- Nonsteroidal anti-inflammatory drugs (NSAIDs). NSAIDs, such as ibuprofen (Advil, Motrin, others) and naproxen (Aleve), may ease pain and inflammation, although they won't treat the underlying problem.
- Corticosteroids. This type of medication may be delivered through a process called iontophoresis, in which a corticosteroid solution is applied to the skin over the painful area and the medication is absorbed with the aid of a nonpainful electric current. Another delivery method is injection. Multiple injections aren't recommended because they can weaken your plantar fascia and possibly cause it to rupture, as well as shrink the fat pad covering your heel bone. Ultrasound guidance is sometimes used for more accurate placement of the corticosteroid injection.
- Physical therapy. A physical therapist can instruct you in a series of exercises to stretch the plantar fascia and Achilles tendon and to strengthen lower leg muscles, which stabilize your ankle and heel. A therapist may also teach you to apply athletic taping to support the bottom of your foot.
- Night splints. Your doctor may recommend wearing a splint fitted to your calf and foot while you sleep. This holds the plantar fascia and Achilles tendon in a lengthened position overnight so that they can be stretched more effectively.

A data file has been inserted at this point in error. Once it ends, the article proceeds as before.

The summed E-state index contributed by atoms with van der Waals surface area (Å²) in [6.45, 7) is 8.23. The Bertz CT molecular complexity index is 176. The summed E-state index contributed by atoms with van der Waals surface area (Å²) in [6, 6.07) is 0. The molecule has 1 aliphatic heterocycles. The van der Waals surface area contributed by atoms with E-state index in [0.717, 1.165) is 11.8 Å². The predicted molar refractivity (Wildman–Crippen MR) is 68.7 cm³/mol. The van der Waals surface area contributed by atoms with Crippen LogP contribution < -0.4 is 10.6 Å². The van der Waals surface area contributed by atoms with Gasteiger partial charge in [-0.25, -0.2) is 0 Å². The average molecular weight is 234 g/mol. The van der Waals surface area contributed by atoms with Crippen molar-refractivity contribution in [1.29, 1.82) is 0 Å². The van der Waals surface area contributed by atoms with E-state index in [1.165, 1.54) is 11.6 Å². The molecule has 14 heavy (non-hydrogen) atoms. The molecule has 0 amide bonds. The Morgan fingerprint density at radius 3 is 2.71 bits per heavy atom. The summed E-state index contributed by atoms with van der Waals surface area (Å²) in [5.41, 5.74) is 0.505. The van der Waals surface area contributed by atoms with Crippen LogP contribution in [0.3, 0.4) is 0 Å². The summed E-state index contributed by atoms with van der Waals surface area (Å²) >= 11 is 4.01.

- Orthotics. Your doctor may prescribe off-the-shelf or custom-fitted arch supports (orthotics) to help distribute pressure to your feet more evenly.
Surgical or other procedures
- Extracorporeal shock wave therapy. In this procedure, sound waves are directed at the area of heel pain to stimulate healing. It's usually used for chronic plantar fasciitis that hasn't responded to more-conservative treatments. This procedure may cause bruises, swelling, pain, numbness or tingling, and has not been shown to be consistently effective.
- Surgery. Only a small percentage of people need surgery to detach the plantar fascia from the heel bone. It's generally an option only when the pain is severe and all else fails. Side effects include a weakening of the arch in your foot.